There is currently a debate among psychologists and psychiatrists as to whether ‘Internet addiction’ constitutes a true addiction and should therefore be recognized as a psychiatric disorder in the American Psychiatric Association’s fifth edition of the forthcoming Diagnostic and Statistical Manual. The past 15 years have produced many empirical studies demonstrating that a significant number of individuals appear to report psychological problems associated with excessive Internet use. The extent and severity of these problems may be somewhat overestimated because of the relatively low methodological quality of many studies in this area. Most studies have utilized inconsistent criteria to identify Internet addicts and/or have applied recruitment methods that may have caused serious sampling bias. More specifically in relation to Internet addiction criteria used in most studies, I have asserted in a number of my publications that the main problems with the measures used is that they tend to (i) have no measure of severity, (ii) have no temporal dimension, (iii) overestimate the prevalence of problems, and (iv) take no account of the context of Internet use.

In a number of published literature reviews, I have also argued that those working in the Internet addiction field need to distinguish between addictions on the Internet, and addictions to the Internet. My view is that most ‘Internet addicts’ are not addicted to the Internet itself, but use it as a medium to fuel other addictions. I have also used case study evidence to argue that some very excessive Internet users may not have any negative detrimental effects as a consequence of their behavior and therefore cannot even be classed as addicted. In short, a gambling addict who uses the Internet to gamble is a gambling addict not an Internet addict. The Internet is just the place where they conduct their chosen (addictive) behavior. However, I am the first to concede that I have also observed that some behaviors engaged on the Internet (e.g., cybersex, cyberstalking etc.) may be behaviors that the person would only carry out on the Internet because the medium is anonymous, non face-to-face, and disinhibiting. I would also argue that social networking via sites like are also potentially addictive and would thus be classified as a genuine type of internet addiction.

For these reasons, it is often argued that problematic Internet behaviors may be more appropriately conceptualised within existing known psychopathologies such as depression or anxiety. Nevertheless, a number of researchers (including myself) have argued that Internet addictions do exist and can arise from unhealthy involvement in a range of online activities. These activities may include browsing websites, online information gathering, downloading or trading files online, online social networking, online video gaming, online shopping, online gambling, and various online sexual activities such as viewing pornography or engaging in simulated sexual acts.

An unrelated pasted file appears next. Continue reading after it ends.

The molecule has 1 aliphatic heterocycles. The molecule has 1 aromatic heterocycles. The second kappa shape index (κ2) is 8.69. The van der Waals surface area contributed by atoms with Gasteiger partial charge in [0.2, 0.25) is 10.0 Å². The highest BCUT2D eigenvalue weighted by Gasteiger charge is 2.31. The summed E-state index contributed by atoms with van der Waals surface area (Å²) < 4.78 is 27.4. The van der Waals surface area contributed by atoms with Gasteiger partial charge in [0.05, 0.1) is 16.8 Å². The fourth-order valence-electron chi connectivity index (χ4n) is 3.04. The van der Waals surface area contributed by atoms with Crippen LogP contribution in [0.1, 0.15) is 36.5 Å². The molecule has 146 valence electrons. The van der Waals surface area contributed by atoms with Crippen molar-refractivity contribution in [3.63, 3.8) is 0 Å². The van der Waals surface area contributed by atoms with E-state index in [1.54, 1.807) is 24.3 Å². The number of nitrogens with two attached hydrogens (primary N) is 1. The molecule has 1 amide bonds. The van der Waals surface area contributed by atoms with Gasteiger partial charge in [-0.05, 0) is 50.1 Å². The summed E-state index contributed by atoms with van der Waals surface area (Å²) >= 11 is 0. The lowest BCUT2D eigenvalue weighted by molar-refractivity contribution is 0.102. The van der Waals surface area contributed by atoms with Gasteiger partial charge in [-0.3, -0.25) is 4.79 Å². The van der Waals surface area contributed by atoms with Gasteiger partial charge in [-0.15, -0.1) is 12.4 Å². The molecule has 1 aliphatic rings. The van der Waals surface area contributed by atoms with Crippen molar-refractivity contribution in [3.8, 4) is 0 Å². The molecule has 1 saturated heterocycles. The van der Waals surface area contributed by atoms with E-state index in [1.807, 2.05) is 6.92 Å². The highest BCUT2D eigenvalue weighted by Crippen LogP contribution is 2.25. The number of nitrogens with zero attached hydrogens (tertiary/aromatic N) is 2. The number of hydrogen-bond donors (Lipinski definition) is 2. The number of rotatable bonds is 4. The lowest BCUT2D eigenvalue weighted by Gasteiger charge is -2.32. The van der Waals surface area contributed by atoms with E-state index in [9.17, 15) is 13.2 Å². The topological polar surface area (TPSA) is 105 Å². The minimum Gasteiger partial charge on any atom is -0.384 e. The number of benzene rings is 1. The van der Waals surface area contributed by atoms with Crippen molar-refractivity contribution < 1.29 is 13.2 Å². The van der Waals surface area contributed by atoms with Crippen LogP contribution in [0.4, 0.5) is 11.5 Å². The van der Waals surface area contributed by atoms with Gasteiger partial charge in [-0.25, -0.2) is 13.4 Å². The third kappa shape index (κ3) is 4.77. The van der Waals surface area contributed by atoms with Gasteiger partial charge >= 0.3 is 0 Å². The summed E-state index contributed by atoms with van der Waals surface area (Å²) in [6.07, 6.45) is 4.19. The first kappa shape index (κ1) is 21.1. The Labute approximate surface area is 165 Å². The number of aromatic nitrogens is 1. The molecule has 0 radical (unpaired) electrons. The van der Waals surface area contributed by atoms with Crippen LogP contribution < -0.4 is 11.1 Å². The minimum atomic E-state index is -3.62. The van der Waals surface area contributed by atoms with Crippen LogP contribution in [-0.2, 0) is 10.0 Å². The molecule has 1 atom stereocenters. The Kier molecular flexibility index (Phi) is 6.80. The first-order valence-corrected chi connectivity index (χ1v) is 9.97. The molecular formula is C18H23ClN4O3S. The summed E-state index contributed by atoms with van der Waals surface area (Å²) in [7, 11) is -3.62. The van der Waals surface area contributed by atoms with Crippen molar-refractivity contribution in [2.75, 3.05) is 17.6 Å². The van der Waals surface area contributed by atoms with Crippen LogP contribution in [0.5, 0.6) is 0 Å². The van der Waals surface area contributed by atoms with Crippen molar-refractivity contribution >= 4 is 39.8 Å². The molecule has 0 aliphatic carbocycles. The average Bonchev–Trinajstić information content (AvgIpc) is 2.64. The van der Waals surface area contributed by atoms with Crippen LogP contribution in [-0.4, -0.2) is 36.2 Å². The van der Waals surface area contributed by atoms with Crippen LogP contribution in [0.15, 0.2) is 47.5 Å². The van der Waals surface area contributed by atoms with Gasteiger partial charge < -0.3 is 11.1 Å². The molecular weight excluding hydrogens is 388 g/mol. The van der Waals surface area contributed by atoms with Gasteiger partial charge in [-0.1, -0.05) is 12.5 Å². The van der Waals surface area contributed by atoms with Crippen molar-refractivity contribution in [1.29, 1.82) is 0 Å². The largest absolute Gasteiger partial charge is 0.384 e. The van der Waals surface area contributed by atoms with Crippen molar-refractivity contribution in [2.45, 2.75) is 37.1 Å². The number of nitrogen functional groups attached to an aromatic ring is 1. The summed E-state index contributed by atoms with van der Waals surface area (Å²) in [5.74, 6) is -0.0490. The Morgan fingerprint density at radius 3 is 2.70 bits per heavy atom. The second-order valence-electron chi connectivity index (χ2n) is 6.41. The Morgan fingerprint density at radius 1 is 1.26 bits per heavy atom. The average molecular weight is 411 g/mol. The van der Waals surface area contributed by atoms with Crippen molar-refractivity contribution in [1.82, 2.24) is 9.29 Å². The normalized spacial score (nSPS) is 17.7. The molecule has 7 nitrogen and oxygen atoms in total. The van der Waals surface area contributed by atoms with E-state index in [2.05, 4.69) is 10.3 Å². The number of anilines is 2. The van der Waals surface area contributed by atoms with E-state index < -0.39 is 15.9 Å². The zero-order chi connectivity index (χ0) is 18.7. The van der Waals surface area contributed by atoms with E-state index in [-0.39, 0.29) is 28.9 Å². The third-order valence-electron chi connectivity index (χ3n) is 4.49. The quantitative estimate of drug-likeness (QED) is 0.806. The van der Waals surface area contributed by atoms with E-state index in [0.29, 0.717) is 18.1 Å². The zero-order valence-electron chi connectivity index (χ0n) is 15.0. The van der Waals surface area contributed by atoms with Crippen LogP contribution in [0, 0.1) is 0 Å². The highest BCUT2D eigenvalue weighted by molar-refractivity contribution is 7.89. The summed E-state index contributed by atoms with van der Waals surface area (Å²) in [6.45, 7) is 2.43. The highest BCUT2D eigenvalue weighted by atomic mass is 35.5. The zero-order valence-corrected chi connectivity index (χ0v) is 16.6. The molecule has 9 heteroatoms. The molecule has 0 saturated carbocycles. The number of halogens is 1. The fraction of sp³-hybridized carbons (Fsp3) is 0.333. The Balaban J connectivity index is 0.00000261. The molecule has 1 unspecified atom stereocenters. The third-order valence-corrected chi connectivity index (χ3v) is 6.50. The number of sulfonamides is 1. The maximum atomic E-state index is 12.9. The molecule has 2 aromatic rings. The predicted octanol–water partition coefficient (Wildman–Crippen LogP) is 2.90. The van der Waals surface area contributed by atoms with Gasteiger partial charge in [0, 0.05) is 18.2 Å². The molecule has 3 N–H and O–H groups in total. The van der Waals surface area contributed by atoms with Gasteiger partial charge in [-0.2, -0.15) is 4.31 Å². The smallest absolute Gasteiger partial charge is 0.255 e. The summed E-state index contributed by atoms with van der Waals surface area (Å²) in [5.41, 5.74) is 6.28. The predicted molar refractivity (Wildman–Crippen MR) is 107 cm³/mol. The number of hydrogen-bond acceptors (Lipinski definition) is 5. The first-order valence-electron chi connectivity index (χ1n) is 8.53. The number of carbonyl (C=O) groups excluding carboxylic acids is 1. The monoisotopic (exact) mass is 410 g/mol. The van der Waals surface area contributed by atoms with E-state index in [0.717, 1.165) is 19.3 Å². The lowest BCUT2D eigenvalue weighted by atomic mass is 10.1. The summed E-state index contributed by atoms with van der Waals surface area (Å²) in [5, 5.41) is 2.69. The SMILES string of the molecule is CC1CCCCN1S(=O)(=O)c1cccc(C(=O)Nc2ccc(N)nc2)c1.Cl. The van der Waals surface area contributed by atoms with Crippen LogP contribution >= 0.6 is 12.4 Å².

Available evidence suggests that, internationally, a large number of individuals with Internet-related problems have received some form of treatment from a mental health or medical service provider. However, very few studies have examined the effectiveness of any such treatments, including counselling, psychotherapy, or pharmacological interventions. The number of studies in this area is not as large as the number of studies examining the general features and correlates of Internet addiction, or as the number of studies of psychological treatment for other behavioral addictions, such as pathological gambling.

Recently, I – along with colleagues from the University of Adelaide (Dr Daniel King and Professor Paul Delfabbro) – published a systematic review of the Internet addiction treatment literature in the journal Clinical Psychology Review. Our review investigated the reporting quality of treatment studies according to the 2010 Consolidating Standards of Reporting Trials (CONSORT) statement. Our evaluation of the studies we reviewed highlighted several key limitations, including (a) inconsistencies in the definition and diagnosis of Internet addiction, (b) a lack of randomization and blinding techniques, (c) a lack of adequate controls or other comparison groups, and (d) insufficient information concerning recruitment dates, sample characteristics, and treatment effect sizes.

There were also wider issues as to whether the people being treated in the studies evaluated were actually bona fide ‘Internet addicts’ as some of the people treated may have been addicted to a specific application or activity on the Internet (e.g., gaming, gambling, social networking) rather than being addicted to the Internet itself. We also stressed that research is also needed into whether addicts who use a particular medium to engage in their activity require different types of intervention and/or treatment. For instance, do Internet gambling addicts need or require different treatment interventions than gambling addicts who do not use the Internet to gamble?

Finally, there appears to be a significant need for consensus concerning the clinical definition of Internet addiction and possible sub-forms relating to particular Internet applications and/or activities. This theoretical obstacle, which has existed for over 15 years, has hindered progress in all areas of this field, including the development and validation of a recognised diagnostic tool. Our evaluation of the literature using the CONSORT criteria identified many areas of study design and reporting in need of improvement. In particular, there is a need for more randomized, controlled trials, in both the pharmacological and non-pharmacological intervention literature.

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